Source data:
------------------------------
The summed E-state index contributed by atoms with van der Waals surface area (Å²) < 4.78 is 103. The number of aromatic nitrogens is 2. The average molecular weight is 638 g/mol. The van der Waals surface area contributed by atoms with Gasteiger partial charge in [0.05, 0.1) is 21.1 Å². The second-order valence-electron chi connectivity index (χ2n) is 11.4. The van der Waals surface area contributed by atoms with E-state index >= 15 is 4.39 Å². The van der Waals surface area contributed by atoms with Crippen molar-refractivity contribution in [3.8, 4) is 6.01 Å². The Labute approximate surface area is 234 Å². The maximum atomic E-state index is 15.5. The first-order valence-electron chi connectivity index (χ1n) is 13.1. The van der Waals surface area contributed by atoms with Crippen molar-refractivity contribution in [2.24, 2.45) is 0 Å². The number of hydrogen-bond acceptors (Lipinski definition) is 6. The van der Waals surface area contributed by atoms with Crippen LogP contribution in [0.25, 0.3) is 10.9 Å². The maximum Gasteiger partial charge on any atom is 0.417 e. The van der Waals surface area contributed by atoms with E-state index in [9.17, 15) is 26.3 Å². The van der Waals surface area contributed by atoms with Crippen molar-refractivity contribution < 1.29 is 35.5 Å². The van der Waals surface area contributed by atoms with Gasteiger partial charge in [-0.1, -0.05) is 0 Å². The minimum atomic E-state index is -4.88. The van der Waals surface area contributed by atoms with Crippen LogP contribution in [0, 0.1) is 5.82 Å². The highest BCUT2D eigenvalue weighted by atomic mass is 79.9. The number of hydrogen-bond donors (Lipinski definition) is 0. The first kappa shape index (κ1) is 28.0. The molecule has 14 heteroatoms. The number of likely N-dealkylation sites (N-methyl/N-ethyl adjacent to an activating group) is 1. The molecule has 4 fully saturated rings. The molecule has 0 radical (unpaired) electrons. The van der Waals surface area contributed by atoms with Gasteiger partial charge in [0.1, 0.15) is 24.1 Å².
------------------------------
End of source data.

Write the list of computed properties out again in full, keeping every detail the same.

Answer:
The summed E-state index contributed by atoms with van der Waals surface area (Å²) < 4.78 is 103. The number of aromatic nitrogens is 2. The average molecular weight is 638 g/mol. The van der Waals surface area contributed by atoms with Gasteiger partial charge in [0.05, 0.1) is 21.1 Å². The second-order valence-electron chi connectivity index (χ2n) is 11.4. The van der Waals surface area contributed by atoms with E-state index >= 15 is 4.39 Å². The van der Waals surface area contributed by atoms with Crippen molar-refractivity contribution in [3.8, 4) is 6.01 Å². The Labute approximate surface area is 234 Å². The maximum atomic E-state index is 15.5. The first-order valence-electron chi connectivity index (χ1n) is 13.1. The van der Waals surface area contributed by atoms with Crippen molar-refractivity contribution in [2.24, 2.45) is 0 Å². The number of hydrogen-bond acceptors (Lipinski definition) is 6. The van der Waals surface area contributed by atoms with Crippen LogP contribution in [0.25, 0.3) is 10.9 Å². The maximum Gasteiger partial charge on any atom is 0.417 e. The van der Waals surface area contributed by atoms with E-state index in [9.17, 15) is 26.3 Å². The van der Waals surface area contributed by atoms with Crippen molar-refractivity contribution < 1.29 is 35.5 Å². The van der Waals surface area contributed by atoms with Gasteiger partial charge in [-0.1, -0.05) is 0 Å². The minimum atomic E-state index is -4.88. The van der Waals surface area contributed by atoms with Crippen LogP contribution in [0, 0.1) is 5.82 Å². The highest BCUT2D eigenvalue weighted by atomic mass is 79.9. The number of hydrogen-bond donors (Lipinski definition) is 0. The first kappa shape index (κ1) is 28.0. The molecule has 14 heteroatoms. The number of likely N-dealkylation sites (N-methyl/N-ethyl adjacent to an activating group) is 1. The molecule has 4 fully saturated rings. The molecule has 0 radical (unpaired) electrons. The van der Waals surface area contributed by atoms with Gasteiger partial charge in [0.1, 0.15) is 24.1 Å².